• Who shouldn't have it. The chickenpox vaccine isn't recommended if you have a weak immune system, you're currently ill, you had an allergic reaction to gelatin or the antibiotic neomycin, you're pregnant, or you might become pregnant within four weeks of having the vaccine.

No. 6: Measles, mumps and rubella

  • Who needs it. Get the combined measles-mumps-rubella (MMR) vaccine if you were born during or after 1957 and never had an MMR vaccination.
  • When to have it. Get one dose of the MMR vaccine at any time. Get a second dose four weeks after the first dose if you were recently exposed to measles or an outbreak occurs in your community, you're a health care worker, you were vaccinated with a killed measles vaccine or an unknown type of measles vaccine from 1963 to 1967, you travel frequently, you're a college student, or you had a rubella blood test that shows no immunity.
  • Who shouldn't have it. The MMR vaccine isn't recommended if you were born before 1957, you have a weak immune system, you're currently ill, you had an allergic reaction to gelatin or the antibiotic neomycin, you recently had a blood transfusion, you're pregnant, or you might become pregnant within four weeks of having the vaccine.

No. 7: Human papillomavirus

  • Who needs it. Get the human papillomavirus (HPV) vaccine if you're a woman age 26 or younger and you didn't have it as an adolescent. Consider the HPV vaccine if you're a man age 26 or younger. For men, the HPV vaccine helps prevent genital warts and reduces transmission of the virus that can cause cervical cancer in women.
  • When to have it. Get one dose of the HPV vaccine at any time. Get a second dose one to two months after the first dose, and a third dose six months after the first dose.
  • Who shouldn't have it. The HPV vaccine isn't recommended if you're allergic to yeast or latex, you had an allergic reaction to a previous dose of the vaccine, you're pregnant or you're currently ill.

No. 8: Hepatitis A

  • Who needs it. Get the hepatitis A vaccine if you want to protect yourself from hepatitis A, you have a clotting-factor disorder or chronic liver disease, you're a man who has sex with men, you inject illicit drugs or have sex with someone who does, you're a health care worker who might be exposed to the virus in a lab setting, or you travel to or work in parts of the world where hepatitis A is common.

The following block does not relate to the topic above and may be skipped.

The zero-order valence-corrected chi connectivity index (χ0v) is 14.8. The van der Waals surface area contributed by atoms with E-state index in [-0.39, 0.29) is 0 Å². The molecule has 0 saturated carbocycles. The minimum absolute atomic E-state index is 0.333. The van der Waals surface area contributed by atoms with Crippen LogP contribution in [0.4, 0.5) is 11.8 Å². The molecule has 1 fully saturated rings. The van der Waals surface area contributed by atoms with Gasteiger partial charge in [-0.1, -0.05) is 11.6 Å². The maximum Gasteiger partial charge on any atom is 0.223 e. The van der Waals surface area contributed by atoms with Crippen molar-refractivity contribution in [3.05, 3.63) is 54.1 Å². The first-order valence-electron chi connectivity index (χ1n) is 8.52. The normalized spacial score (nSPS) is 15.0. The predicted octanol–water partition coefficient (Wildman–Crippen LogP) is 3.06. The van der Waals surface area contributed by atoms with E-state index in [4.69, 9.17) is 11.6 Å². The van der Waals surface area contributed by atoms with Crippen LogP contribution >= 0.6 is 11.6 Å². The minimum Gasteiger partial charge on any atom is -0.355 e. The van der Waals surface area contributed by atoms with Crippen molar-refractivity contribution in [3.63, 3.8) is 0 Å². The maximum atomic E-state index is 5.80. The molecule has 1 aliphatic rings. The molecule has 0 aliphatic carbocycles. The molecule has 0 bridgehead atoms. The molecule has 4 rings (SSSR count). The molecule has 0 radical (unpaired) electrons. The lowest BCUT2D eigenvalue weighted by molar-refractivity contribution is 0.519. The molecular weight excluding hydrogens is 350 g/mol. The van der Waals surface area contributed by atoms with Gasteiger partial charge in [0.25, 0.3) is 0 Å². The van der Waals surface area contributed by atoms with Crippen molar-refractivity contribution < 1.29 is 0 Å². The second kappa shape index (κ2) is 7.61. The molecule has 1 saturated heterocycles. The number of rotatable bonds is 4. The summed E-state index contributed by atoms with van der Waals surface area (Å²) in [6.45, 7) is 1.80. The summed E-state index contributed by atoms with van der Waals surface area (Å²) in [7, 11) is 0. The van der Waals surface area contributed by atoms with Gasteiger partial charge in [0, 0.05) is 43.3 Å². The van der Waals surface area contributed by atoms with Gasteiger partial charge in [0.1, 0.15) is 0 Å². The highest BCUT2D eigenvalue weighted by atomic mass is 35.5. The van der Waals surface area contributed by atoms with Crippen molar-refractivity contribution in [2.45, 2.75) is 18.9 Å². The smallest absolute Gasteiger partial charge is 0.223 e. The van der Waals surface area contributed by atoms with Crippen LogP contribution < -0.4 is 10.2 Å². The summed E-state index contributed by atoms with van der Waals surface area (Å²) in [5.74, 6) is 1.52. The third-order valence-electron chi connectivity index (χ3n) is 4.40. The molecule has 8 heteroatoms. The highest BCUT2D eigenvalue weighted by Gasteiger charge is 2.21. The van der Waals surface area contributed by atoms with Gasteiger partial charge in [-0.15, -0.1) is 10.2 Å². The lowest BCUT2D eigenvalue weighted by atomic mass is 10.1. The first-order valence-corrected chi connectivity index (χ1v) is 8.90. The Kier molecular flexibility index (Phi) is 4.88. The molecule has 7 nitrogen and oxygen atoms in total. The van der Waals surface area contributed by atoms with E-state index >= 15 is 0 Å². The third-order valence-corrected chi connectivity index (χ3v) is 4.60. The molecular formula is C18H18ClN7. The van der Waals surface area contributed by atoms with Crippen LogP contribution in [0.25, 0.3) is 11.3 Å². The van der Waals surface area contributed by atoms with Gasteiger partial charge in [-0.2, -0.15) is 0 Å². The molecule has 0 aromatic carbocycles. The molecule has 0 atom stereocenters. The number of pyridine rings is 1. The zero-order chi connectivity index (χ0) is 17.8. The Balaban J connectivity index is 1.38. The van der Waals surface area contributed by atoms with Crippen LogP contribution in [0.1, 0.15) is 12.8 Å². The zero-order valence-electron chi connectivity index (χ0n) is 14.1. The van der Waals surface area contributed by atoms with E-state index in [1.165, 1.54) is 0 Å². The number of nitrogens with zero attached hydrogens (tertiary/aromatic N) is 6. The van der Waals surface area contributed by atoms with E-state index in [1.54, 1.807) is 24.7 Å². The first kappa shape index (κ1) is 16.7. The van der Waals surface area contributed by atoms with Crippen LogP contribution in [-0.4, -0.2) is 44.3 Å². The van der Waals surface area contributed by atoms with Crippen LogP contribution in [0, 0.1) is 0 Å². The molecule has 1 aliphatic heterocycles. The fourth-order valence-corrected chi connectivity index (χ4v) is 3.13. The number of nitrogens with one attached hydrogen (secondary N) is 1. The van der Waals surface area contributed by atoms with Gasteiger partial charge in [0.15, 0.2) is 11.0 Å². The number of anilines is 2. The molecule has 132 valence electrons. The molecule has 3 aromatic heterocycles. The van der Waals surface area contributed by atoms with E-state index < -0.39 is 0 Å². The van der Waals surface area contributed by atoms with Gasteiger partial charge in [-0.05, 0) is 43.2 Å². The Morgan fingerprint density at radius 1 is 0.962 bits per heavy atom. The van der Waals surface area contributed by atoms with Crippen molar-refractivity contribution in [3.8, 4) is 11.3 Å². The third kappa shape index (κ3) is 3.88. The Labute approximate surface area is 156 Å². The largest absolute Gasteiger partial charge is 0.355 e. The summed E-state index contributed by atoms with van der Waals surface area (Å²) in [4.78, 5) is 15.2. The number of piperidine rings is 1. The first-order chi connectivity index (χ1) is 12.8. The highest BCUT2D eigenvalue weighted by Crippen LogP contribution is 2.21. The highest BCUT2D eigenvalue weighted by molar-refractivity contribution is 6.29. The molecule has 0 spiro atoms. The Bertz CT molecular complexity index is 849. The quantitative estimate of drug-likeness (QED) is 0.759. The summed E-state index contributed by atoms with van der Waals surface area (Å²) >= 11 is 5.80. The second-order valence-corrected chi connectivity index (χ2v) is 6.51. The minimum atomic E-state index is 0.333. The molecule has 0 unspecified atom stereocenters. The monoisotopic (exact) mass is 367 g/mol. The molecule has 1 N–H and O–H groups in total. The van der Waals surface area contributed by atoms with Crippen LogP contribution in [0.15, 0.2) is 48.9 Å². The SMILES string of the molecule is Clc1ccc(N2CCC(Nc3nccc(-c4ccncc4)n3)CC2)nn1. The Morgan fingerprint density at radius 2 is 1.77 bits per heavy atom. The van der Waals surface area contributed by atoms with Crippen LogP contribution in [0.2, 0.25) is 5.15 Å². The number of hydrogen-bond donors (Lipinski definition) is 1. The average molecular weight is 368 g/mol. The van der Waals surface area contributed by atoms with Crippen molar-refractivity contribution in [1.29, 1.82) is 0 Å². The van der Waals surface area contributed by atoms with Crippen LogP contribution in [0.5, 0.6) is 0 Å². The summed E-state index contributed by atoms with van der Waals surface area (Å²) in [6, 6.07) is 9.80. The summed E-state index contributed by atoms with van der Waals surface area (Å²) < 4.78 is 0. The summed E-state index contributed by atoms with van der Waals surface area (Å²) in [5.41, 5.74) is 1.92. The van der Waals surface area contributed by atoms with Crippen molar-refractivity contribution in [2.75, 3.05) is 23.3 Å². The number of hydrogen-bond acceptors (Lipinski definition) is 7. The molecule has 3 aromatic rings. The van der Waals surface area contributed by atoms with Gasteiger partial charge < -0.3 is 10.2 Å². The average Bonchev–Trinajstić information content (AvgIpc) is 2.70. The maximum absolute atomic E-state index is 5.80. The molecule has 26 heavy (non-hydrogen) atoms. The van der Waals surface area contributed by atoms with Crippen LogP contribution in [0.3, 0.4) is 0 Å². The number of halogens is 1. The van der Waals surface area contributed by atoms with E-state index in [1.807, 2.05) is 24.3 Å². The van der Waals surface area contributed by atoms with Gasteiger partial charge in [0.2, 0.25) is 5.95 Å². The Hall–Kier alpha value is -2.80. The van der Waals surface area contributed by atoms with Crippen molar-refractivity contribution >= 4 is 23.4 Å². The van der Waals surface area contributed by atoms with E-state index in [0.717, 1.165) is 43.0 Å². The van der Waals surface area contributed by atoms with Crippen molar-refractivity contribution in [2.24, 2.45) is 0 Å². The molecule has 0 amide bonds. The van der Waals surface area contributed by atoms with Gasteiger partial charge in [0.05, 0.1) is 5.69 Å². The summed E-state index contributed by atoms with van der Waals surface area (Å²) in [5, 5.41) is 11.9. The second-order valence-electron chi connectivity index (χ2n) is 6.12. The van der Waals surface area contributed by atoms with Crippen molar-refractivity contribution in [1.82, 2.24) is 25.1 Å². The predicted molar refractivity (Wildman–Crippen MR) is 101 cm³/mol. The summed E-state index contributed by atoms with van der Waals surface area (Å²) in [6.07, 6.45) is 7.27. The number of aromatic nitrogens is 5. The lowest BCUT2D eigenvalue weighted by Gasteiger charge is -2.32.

• When to have it. Get one dose of the hepatitis A vaccine at any time. Get a second dose six to 18 months after the first dose.
  • Who shouldn't have it. The hepatitis A vaccine isn't recommended if you had an allergic reaction to a previous dose of the vaccine or you're currently ill.

No. 9: Hepatitis B

  • Who needs it. Get the hepatitis B vaccine if you want to protect yourself from hepatitis B, you're sexually active but not in a mutually monogamous relationship, you're a man who has sex with men, you have sex with a person infected with hepatitis B, you inject illicit drugs, you're receiving hemodialysis, you're a health care or public safety worker who might be exposed to infected blood or body fluids, you live with someone who has a chronic hepatitis B infection, or you travel to or work in parts of the world where hepatitis B is common.
  • When to have it. Get one dose of the hepatitis B vaccine at any time. Get a second dose one month after the first dose. Get a third dose at least two months after the second dose and at least four months after the first dose.
  • Who shouldn't have it. The hepatitis B vaccine isn't recommended if you're allergic to baker's yeast, you had an allergic reaction to a previous dose of the vaccine, or you're currently ill.

No. 10: Herpes zoster (shingles)

  • Who needs it. Get the shingles vaccine if you're older than age 60.
  • When to have it. Get one dose of the shingles vaccine at any time.
  • Who shouldn't have it. The shingles vaccine isn't recommended if you're pregnant, you're currently ill, you had an allergic reaction to gelatin, the antibiotic neomycin or any other component of the shingles vaccine, you have a weak immune system from HIV/AIDS, you're receiving medical treatments such as steroids, radiation or chemotherapy, or you have a history of bone or lymphatic cancer.

No. 11: Haemophilus influenzae type b (Hib)

  • Who needs it. Get one dose of the Haemophilus influenzae type b (Hib) vaccine if you haven't previously received it and you have certain health conditions — such as sickle cell disease, leukemia or HIV — or you had your spleen removed.
  • When to have it. Get one dose any time.
  • Who shouldn't have it. The Hib vaccine isn't recommended if you're currently moderately or severely ill.
Last Updated: 2011-02-15